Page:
• A link to an article (from your website or another reputable site) about how to spot signs of skin cancer.

Thoughtful, relevant, and engaging content shows people that you’re always thinking about their health, whether or not they become patients. Remember, videos and images are typically far more engaging than simple text posts.

Are followers really important to your social strategy?

Posting on social media is an excellent way to build your brand and potentially gain a few followers. But will it get you patients? Probably not.

LEARN MORE: The Biggest Misconception about Social Media in Healthcare

More and more patients are searching for healthcare providers online. But they do not typically search on social media sites like Facebook, Twitter, and Instagram.

There’s still a chance, however, that a prospective patient will come across your Facebook while searching for your brand. And posting helpful social media content can only serve to prove your commitment to helping patients.

That said, there is a way to win more patients with social media, especially on Facebook and Instagram—paid social media advertising.

How to attract patients from Facebook and Instagram

When we talk about social media marketing, we typically separate it into two categories: organic and paid. Organic social media is simply posting organically. But paid social media ads give you the opportunity to win patients.

Most Facebook business users know about “boosted posts”—paying to have a regular post stand out on people’s feeds. But Facebook ads go far beyond this. You can target precisely the right audience at the right time with a relevant CTA. You can even retarget previous visitors to your website to increase their chances of converting.

The bottom line is that posting on your social media profiles can help build your brand. But it’s unlikely to win you patients. If you have a limited amount of time or budget for social media, think about what’s most important to your company. Typically, someone in the office is happy to handle organic posts, but it pays to have an expert curate your Facebook ads, constantly readjusting them to get the best bang for your buck.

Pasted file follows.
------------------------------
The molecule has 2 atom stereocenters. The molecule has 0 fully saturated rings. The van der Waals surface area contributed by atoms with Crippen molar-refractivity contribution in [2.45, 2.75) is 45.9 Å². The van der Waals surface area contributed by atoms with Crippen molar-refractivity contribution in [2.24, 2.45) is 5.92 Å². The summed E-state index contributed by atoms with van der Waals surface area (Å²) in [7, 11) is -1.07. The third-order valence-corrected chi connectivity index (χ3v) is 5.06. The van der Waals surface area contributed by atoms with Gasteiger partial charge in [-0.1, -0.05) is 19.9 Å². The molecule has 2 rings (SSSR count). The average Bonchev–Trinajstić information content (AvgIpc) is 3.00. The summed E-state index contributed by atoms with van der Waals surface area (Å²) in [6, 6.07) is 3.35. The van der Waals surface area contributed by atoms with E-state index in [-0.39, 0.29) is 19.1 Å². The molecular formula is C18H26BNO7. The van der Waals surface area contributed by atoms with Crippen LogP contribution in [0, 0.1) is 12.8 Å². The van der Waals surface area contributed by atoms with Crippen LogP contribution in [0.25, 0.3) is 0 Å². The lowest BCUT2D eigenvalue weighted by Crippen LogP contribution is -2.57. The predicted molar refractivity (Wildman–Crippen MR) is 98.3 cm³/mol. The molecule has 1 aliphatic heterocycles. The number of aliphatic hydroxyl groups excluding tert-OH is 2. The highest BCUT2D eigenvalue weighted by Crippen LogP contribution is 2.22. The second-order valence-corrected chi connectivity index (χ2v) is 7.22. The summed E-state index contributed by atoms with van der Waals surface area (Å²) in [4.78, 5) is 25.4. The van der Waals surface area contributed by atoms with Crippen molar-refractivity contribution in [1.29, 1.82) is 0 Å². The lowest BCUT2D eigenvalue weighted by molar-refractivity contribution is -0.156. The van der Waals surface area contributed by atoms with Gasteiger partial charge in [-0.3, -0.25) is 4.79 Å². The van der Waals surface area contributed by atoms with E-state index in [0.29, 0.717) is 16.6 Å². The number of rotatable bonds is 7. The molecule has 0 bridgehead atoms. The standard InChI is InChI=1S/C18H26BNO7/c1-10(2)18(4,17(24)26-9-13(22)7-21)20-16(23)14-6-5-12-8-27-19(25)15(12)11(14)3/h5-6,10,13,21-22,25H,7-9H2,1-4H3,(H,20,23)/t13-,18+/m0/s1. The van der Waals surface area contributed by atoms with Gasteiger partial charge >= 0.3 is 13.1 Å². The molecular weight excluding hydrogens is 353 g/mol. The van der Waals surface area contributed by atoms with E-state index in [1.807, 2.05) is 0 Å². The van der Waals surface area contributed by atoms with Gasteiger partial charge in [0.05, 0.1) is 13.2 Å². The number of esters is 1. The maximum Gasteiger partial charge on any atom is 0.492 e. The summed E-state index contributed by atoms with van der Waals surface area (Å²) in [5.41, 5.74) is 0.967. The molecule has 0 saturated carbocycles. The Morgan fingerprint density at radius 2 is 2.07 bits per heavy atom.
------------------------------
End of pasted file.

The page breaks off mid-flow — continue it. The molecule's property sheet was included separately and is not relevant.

For more information about organic social media and paid social media strategies, see Cash-Pay Healthcare: How to Start, Grow, & Perfect Your Business by Stewart Gandolf, CEO of Healthcare Success, and Mark J. Tager, MD.

And to get started on a social media strategy that really wins you patients, call the digital marketing experts at Healthcare Success.

Peter Do

Marketing Strategist at Healthcare Success

Having worked in related business fields for over a decade, Peter brings a strong online marketing background to Healthcare Success. A lifelong resident of Southern California, his responsibilities for the company include marketing strategy, business development and establishing new client relationships. Peter studied Environmental Law and Public Policy at the University of California, Berkeley, before returning to Orange County.